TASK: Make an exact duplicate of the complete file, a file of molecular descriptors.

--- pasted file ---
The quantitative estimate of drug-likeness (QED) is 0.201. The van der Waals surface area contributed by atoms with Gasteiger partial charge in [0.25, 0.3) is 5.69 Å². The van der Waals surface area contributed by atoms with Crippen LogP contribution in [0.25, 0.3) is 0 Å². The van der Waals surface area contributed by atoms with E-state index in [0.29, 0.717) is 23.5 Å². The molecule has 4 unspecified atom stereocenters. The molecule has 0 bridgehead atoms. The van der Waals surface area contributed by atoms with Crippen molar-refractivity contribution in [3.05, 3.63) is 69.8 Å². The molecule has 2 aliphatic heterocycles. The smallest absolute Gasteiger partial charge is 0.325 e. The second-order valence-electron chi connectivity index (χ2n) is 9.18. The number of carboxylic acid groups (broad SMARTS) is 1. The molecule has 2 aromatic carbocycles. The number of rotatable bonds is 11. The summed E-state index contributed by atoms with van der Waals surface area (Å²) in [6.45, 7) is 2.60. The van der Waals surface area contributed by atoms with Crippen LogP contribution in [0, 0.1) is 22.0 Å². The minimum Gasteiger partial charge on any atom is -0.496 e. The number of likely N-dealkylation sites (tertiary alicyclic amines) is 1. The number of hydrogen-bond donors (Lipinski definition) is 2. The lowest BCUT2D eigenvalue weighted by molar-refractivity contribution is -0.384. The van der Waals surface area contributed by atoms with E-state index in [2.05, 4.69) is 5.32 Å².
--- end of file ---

The quantitative estimate of drug-likeness (QED) is 0.201. The van der Waals surface area contributed by atoms with Gasteiger partial charge in [0.25, 0.3) is 5.69 Å². The van der Waals surface area contributed by atoms with Crippen LogP contribution in [0.25, 0.3) is 0 Å². The van der Waals surface area contributed by atoms with E-state index in [0.29, 0.717) is 23.5 Å². The molecule has 4 unspecified atom stereocenters. The molecule has 0 bridgehead atoms. The van der Waals surface area contributed by atoms with Crippen molar-refractivity contribution in [3.05, 3.63) is 69.8 Å². The molecule has 2 aliphatic heterocycles. The smallest absolute Gasteiger partial charge is 0.325 e. The second-order valence-electron chi connectivity index (χ2n) is 9.18. The number of carboxylic acid groups (broad SMARTS) is 1. The molecule has 2 aromatic carbocycles. The number of rotatable bonds is 11. The summed E-state index contributed by atoms with van der Waals surface area (Å²) in [6.45, 7) is 2.60. The van der Waals surface area contributed by atoms with Crippen LogP contribution in [0, 0.1) is 22.0 Å². The minimum Gasteiger partial charge on any atom is -0.496 e. The number of likely N-dealkylation sites (tertiary alicyclic amines) is 1. The number of hydrogen-bond donors (Lipinski definition) is 2. The lowest BCUT2D eigenvalue weighted by molar-refractivity contribution is -0.384. The van der Waals surface area contributed by atoms with E-state index in [2.05, 4.69) is 5.32 Å².